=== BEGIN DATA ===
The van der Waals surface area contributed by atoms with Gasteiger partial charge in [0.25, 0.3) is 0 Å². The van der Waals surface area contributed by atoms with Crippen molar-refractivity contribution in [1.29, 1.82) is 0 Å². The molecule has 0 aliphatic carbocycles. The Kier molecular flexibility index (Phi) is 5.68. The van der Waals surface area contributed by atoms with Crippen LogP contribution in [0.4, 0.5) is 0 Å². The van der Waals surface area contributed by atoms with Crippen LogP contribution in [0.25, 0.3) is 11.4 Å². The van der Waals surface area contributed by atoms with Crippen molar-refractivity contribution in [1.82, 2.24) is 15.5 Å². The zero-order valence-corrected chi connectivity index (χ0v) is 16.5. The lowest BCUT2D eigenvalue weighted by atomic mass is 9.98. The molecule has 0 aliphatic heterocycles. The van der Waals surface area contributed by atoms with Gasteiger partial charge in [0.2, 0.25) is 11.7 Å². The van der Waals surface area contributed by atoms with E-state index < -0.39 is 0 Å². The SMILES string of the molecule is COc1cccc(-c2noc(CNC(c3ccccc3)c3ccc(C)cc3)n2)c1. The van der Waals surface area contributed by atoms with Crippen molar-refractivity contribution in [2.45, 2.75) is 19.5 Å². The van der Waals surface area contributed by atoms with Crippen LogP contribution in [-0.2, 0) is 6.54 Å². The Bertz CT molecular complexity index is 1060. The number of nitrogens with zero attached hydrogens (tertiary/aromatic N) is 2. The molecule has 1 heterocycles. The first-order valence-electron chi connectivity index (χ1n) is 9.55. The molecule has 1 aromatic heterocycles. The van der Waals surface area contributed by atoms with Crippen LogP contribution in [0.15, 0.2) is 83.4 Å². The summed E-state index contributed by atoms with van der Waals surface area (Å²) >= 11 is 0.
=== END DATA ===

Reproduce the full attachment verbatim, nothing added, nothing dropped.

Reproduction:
The van der Waals surface area contributed by atoms with Gasteiger partial charge in [0.25, 0.3) is 0 Å². The van der Waals surface area contributed by atoms with Crippen molar-refractivity contribution in [1.29, 1.82) is 0 Å². The molecule has 0 aliphatic carbocycles. The Kier molecular flexibility index (Phi) is 5.68. The van der Waals surface area contributed by atoms with Crippen LogP contribution in [0.4, 0.5) is 0 Å². The van der Waals surface area contributed by atoms with Crippen LogP contribution in [0.25, 0.3) is 11.4 Å². The van der Waals surface area contributed by atoms with Crippen molar-refractivity contribution in [1.82, 2.24) is 15.5 Å². The zero-order valence-corrected chi connectivity index (χ0v) is 16.5. The lowest BCUT2D eigenvalue weighted by atomic mass is 9.98. The molecule has 0 aliphatic heterocycles. The van der Waals surface area contributed by atoms with Gasteiger partial charge in [0.2, 0.25) is 11.7 Å². The van der Waals surface area contributed by atoms with E-state index < -0.39 is 0 Å². The SMILES string of the molecule is COc1cccc(-c2noc(CNC(c3ccccc3)c3ccc(C)cc3)n2)c1. The van der Waals surface area contributed by atoms with Crippen molar-refractivity contribution in [2.45, 2.75) is 19.5 Å². The van der Waals surface area contributed by atoms with Crippen LogP contribution in [-0.2, 0) is 6.54 Å². The Bertz CT molecular complexity index is 1060. The number of nitrogens with zero attached hydrogens (tertiary/aromatic N) is 2. The molecule has 1 heterocycles. The first-order valence-electron chi connectivity index (χ1n) is 9.55. The molecule has 1 aromatic heterocycles. The van der Waals surface area contributed by atoms with Crippen LogP contribution in [0.15, 0.2) is 83.4 Å². The summed E-state index contributed by atoms with van der Waals surface area (Å²) >= 11 is 0.